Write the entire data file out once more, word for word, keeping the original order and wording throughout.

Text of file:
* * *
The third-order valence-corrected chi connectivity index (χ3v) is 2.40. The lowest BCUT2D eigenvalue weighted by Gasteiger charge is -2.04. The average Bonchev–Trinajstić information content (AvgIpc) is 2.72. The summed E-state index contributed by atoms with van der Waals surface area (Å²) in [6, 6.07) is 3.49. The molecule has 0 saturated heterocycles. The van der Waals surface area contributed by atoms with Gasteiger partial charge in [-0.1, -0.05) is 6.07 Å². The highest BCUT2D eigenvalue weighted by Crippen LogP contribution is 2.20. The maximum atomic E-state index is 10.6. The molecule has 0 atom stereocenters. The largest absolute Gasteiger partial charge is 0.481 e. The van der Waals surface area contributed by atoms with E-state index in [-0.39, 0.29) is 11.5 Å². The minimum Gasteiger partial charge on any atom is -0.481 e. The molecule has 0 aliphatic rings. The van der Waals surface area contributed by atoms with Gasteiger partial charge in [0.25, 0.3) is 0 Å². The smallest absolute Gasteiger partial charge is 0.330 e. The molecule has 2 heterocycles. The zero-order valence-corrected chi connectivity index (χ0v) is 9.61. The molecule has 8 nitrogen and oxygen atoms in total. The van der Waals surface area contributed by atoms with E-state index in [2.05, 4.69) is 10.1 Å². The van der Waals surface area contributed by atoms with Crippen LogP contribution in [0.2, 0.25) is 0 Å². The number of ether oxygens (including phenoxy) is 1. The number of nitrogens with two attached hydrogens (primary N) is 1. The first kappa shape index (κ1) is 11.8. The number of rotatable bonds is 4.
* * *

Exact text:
The third-order valence-corrected chi connectivity index (χ3v) is 2.40. The lowest BCUT2D eigenvalue weighted by Gasteiger charge is -2.04. The average Bonchev–Trinajstić information content (AvgIpc) is 2.72. The summed E-state index contributed by atoms with van der Waals surface area (Å²) in [6, 6.07) is 3.49. The molecule has 0 saturated heterocycles. The van der Waals surface area contributed by atoms with Gasteiger partial charge in [-0.1, -0.05) is 6.07 Å². The highest BCUT2D eigenvalue weighted by Crippen LogP contribution is 2.20. The maximum atomic E-state index is 10.6. The molecule has 0 atom stereocenters. The largest absolute Gasteiger partial charge is 0.481 e. The van der Waals surface area contributed by atoms with E-state index in [-0.39, 0.29) is 11.5 Å². The minimum Gasteiger partial charge on any atom is -0.481 e. The molecule has 0 aliphatic rings. The van der Waals surface area contributed by atoms with Gasteiger partial charge in [0.25, 0.3) is 0 Å². The smallest absolute Gasteiger partial charge is 0.330 e. The molecule has 2 heterocycles. The zero-order valence-corrected chi connectivity index (χ0v) is 9.61. The molecule has 8 nitrogen and oxygen atoms in total. The van der Waals surface area contributed by atoms with E-state index in [2.05, 4.69) is 10.1 Å². The van der Waals surface area contributed by atoms with Crippen LogP contribution in [0.2, 0.25) is 0 Å². The number of ether oxygens (including phenoxy) is 1. The number of nitrogens with two attached hydrogens (primary N) is 1. The first kappa shape index (κ1) is 11.8. The number of rotatable bonds is 4.